You may recall that about two months ago, in an entry about JESNA's Lippman Kanfer Institute Wiki, I lamented that "rather than being an interactive or collaborative experience, [this] Wiki is still currently functioning much like any other website." Well, I want to share with you a wiki that I think makes brilliant use of the potential of the technology: flatplanet, the Wikispaces "space of the month" for April 2007.
Flat Planet is:
"...an online collaborative project between students in two religious education classes in Catholic High Schools in Canada and the United Kingdom. The students were given the task of examining environmental issues affecting both Canada and the U.K. and to think about the ethical/moral responsibility of Roman Catholics with regard to the environment..."
So what makes the result so fantastic? Here's just a few of the creative ways the site takes advantage of the potential of the technology to twin classrooms in different parts of the world for collaborative learning:
- clocks on the home page with the current times in Oakville, Canada and London, England)
- students can post photos of themselves so their other group members can see who they are
- project pages, on which the students post text, audio, photos, and videos
- discussion pages, on which students discuss what they are posting and respond to one another's concerns (here is a sample, from the project on animal testing)
- a resource page (actually, a blog) on which students can post articles and weblinks they think will be helpful to all the groups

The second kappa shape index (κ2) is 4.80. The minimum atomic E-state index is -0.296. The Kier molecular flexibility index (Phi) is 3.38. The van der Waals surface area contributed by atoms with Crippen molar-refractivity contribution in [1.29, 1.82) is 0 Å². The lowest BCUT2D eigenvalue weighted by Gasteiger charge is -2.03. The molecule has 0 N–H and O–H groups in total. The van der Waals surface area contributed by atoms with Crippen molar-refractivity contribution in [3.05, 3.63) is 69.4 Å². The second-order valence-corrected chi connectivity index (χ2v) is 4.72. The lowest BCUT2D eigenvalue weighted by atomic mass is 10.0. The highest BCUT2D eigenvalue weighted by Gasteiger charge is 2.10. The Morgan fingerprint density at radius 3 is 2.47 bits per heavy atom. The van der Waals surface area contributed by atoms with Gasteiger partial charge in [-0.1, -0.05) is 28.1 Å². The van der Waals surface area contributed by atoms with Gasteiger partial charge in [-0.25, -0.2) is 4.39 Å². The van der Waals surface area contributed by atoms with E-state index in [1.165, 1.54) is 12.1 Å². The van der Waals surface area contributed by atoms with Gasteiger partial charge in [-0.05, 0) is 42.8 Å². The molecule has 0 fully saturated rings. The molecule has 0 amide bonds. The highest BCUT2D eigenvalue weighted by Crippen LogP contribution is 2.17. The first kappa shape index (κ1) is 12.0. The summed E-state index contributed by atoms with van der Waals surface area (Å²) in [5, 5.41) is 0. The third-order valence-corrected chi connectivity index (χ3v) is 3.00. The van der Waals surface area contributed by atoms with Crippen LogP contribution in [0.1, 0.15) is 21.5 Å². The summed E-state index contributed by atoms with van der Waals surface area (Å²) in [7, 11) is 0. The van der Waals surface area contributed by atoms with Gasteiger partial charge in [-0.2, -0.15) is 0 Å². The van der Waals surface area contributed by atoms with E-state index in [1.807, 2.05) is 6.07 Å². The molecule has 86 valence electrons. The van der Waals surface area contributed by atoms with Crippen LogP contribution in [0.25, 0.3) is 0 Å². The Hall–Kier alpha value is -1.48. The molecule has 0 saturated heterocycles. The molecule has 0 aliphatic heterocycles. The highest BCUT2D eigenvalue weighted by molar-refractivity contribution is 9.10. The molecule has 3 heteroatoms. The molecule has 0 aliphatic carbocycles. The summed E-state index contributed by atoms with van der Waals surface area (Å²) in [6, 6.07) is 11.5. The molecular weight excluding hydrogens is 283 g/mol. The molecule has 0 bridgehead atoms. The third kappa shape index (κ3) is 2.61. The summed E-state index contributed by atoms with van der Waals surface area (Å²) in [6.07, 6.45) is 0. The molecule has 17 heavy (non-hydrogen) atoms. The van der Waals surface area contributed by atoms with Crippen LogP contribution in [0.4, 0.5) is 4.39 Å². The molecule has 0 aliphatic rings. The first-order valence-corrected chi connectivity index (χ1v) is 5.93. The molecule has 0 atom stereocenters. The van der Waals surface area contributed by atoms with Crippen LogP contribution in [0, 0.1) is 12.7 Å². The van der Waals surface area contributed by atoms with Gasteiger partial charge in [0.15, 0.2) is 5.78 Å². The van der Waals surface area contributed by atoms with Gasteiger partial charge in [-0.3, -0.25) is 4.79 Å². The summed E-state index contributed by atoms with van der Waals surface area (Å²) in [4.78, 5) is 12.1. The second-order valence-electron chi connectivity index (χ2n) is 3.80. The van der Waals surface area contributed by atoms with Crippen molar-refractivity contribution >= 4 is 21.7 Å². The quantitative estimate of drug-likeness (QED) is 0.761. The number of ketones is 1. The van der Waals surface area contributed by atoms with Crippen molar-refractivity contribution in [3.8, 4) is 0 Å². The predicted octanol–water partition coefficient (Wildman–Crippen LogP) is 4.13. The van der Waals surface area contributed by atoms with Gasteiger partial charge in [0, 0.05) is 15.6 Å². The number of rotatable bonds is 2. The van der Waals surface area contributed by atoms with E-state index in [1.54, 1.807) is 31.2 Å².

Along with the technology, the site also demonstrates a number of pedagogical techniques that are simply good practice, including a clear rubric for grading the projects.
How far ahead of the crowd is this wiki? Well, for a quick comparison, pay a visit to the (relatively) new blog, "Web 2.0 in the classroom" and try clicking on any of the links (which have impressive names like "21st Century Education"). Despite their great intentions, not a single one has been updated since April (and most consist of a single entry). Presumably, these were created as part of some sort of technology-in-the-classroom training (on March 12th). But I'm just guessing.
So what are we waiting for? For inspiration, here is what Simon O'Carroll (in Canada) and Neil D'Aguiar (in London) - the teachers who set up Flat Planet - had to say about their experience:
"The thing that we like about Wikispaces is the ease of use. It was fairly simple to figure out how to use the Wikispaces editing tools. Within a few minutes we had set up our Flat Planet Wikispaces site and were laying the groundwork for our students to begin their collaboration. I especially like the ability to easily embed things such as video, audio, and other types of media into the wiki."
Want to learn more about Web 2.0 and other new technologies, and their educational applications? Browse through the articles and other resources at the Centre for Learning and Performance Technologies, join the community at Classroom 2.0, spend some time at Suzie Vesper's Educational Software and Web 2.0 Wiki, and of course don't miss Caren Levine's jlearn 2.0. Enjoy!